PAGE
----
“Jeopardy!” hit disaster last year when its host search turned into a sideshow. There is still no permanent host, but the game show is on a hot streak in its 38th season.
A historic series of winning runs this season has produced three super champions with at least 10 victories in a row. Reigning champ
became the fourth person in show history to pile up more than $1 million in nontournament play. She’s the second player to join that club this season alone, after
38-game, $1.5 million run ended last October. With 34 wins as of Monday, her streak is surpassed only by Mr. Amodio and
A new top producer is hyping the streaks and pushing an approach that treats “Jeopardy!” more like a sport.
a 55-year-old game-show guru known for “Who Wants To Be a Millionaire,” stepped in after the ouster of producer-turned-host
Mr. Davies is updating “Jeopardy!” with game stats typically seen on live sports broadcasts and data—tracking contestants’ clicks of their hand buzzers—that superfans have long craved.
All this has helped push “Jeopardy!” to 9.2 million total same-day viewers on average in its current season, according to Nielsen data. That is up 7% from the same period last season, and a return to numbers associated with late host
The show is capturing the biggest audience of any program on TV outside of sports.
Mr. Trebek’s death in late 2020 thrust one of
Pictures Television’s biggest profit machines into uncertainty. “Jeopardy!” producers are still figuring out how much of the show’s performance and identity is tied to who hosts it.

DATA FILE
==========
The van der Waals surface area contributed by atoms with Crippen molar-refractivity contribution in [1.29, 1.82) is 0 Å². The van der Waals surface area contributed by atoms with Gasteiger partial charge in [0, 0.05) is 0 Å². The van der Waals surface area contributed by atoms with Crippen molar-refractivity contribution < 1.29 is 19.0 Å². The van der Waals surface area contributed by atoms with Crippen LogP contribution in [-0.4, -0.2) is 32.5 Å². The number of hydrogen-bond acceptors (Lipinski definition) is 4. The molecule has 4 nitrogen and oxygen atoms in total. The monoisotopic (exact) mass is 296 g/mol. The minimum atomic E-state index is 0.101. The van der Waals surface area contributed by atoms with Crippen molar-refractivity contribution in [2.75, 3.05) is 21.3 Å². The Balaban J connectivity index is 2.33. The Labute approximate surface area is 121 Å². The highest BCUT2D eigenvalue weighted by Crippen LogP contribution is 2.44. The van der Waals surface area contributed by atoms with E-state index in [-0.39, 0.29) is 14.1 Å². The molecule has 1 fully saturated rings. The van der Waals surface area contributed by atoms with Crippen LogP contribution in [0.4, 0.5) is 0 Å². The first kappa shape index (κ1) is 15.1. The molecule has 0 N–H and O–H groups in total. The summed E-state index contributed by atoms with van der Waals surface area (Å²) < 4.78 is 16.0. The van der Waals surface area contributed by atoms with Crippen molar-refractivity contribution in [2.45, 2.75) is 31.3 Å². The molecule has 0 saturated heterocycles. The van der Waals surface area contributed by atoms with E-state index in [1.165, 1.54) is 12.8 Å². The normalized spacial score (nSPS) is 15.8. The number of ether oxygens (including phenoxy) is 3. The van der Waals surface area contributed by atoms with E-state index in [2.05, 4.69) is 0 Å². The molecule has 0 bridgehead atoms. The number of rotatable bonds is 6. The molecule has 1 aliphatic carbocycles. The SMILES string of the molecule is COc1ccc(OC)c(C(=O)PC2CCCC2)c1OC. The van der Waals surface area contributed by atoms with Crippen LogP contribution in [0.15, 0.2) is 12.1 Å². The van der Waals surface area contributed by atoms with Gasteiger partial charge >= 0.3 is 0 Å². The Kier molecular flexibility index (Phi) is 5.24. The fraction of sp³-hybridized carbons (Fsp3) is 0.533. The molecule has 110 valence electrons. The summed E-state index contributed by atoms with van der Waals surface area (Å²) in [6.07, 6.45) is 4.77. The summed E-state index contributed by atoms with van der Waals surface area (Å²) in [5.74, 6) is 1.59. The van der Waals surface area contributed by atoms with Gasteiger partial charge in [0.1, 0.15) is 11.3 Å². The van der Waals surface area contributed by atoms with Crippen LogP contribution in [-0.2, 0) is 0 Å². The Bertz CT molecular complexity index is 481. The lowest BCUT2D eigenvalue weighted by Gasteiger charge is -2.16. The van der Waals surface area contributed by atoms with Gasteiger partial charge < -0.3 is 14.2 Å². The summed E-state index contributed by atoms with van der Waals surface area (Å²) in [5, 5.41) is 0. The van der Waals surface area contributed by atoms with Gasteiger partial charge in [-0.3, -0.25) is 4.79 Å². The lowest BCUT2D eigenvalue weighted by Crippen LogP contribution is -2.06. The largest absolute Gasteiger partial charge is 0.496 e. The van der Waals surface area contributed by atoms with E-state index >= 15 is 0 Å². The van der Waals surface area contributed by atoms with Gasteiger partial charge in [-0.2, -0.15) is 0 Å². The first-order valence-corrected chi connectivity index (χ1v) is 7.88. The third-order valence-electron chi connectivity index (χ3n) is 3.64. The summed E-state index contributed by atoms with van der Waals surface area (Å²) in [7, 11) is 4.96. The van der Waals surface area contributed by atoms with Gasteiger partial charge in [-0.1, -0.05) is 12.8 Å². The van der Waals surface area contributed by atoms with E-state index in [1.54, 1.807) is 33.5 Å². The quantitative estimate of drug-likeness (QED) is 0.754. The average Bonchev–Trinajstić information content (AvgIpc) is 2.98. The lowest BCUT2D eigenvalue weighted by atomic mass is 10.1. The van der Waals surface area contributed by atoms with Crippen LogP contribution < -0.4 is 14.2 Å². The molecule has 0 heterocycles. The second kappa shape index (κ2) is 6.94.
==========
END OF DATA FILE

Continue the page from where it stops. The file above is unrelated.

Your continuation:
and Mr. Jennings are alternating in the role through the end of the season in July. They were among 16 guest hosts last year during Sony’s search for Mr. Trebek’s successor. That quest imploded last August when Mr. Richards, who helped lead the search, got hired as host, then stepped down, and then was fired from “Jeopardy!” altogether (following uproar over past employment lawsuits and misogynistic and anti-Semitic jokes he made on a podcast). Mr. Richards didn’t respond to a request for a comment.
The spectacle of the season, including the story of Ms. Schneider’s success as a trans woman, has given “Jeopardy!” a reprieve from the host drama.
“That seems so far in the rearview mirror,” said
executive vice president of business and strategy overseeing “Jeopardy!” and “Wheel of Fortune” at Sony Pictures Television. With the show on good footing, she said, there isn’t a rush to name a permanent host. She declined to comment on who might get the nod and when.
One factor in the mix for Ms. Bialik, a veteran actress with a neuroscience Ph.D., is the fate of her Fox sitcom, “Call Me Kat.” If the show is renewed for a third season, she hopes to rework her contract to allow more space in her schedule for “Jeopardy!” tapings, according to a person familiar with her situation.
Mr. Jennings, a record-setting champ with some 70 episodes under his belt as host, is a consulting producer on “Jeopardy!” and has a production deal with Sony.
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There is more “Jeopardy!” ahead than one host will be able to handle. People who have discussed the studio’s franchise expansion plans speculate that one host could land the full-time gig, with the other handling prime-time specials and potential spinoffs.
No host negotiations are happening yet, according to multiple people with knowledge of the process.
Stats and Box Scores
Like the current hosts, Mr. Davies is on “Jeopardy!” through the current season. He wants to keep that job.
“I would find it very difficult to leave now,” he said by email.